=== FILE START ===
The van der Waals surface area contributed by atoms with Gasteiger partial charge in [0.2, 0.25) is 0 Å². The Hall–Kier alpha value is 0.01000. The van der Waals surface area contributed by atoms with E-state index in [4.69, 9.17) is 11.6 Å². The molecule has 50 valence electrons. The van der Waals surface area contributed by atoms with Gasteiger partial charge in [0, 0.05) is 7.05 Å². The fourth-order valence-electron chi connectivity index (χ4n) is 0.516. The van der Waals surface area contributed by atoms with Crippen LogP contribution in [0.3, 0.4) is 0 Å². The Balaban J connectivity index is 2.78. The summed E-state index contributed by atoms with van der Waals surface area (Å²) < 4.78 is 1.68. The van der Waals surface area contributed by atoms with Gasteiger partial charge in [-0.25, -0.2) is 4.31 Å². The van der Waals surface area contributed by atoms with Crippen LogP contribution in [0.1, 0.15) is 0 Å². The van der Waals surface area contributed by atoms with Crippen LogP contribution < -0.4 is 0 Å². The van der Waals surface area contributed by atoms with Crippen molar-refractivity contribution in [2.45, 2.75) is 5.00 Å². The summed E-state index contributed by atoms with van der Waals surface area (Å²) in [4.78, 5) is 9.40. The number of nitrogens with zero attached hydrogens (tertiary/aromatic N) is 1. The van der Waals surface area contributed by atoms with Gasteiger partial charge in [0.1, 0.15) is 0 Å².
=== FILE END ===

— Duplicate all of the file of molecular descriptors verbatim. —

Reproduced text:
The van der Waals surface area contributed by atoms with Gasteiger partial charge in [0.2, 0.25) is 0 Å². The Hall–Kier alpha value is 0.01000. The van der Waals surface area contributed by atoms with E-state index in [4.69, 9.17) is 11.6 Å². The molecule has 50 valence electrons. The van der Waals surface area contributed by atoms with Gasteiger partial charge in [0, 0.05) is 7.05 Å². The fourth-order valence-electron chi connectivity index (χ4n) is 0.516. The van der Waals surface area contributed by atoms with Crippen LogP contribution in [0.3, 0.4) is 0 Å². The Balaban J connectivity index is 2.78. The summed E-state index contributed by atoms with van der Waals surface area (Å²) < 4.78 is 1.68. The van der Waals surface area contributed by atoms with Gasteiger partial charge in [-0.25, -0.2) is 4.31 Å². The van der Waals surface area contributed by atoms with Crippen LogP contribution in [0.1, 0.15) is 0 Å². The van der Waals surface area contributed by atoms with Crippen LogP contribution < -0.4 is 0 Å². The van der Waals surface area contributed by atoms with Crippen molar-refractivity contribution in [2.45, 2.75) is 5.00 Å². The summed E-state index contributed by atoms with van der Waals surface area (Å²) in [4.78, 5) is 9.40. The number of nitrogens with zero attached hydrogens (tertiary/aromatic N) is 1. The van der Waals surface area contributed by atoms with Gasteiger partial charge in [0.1, 0.15) is 0 Å².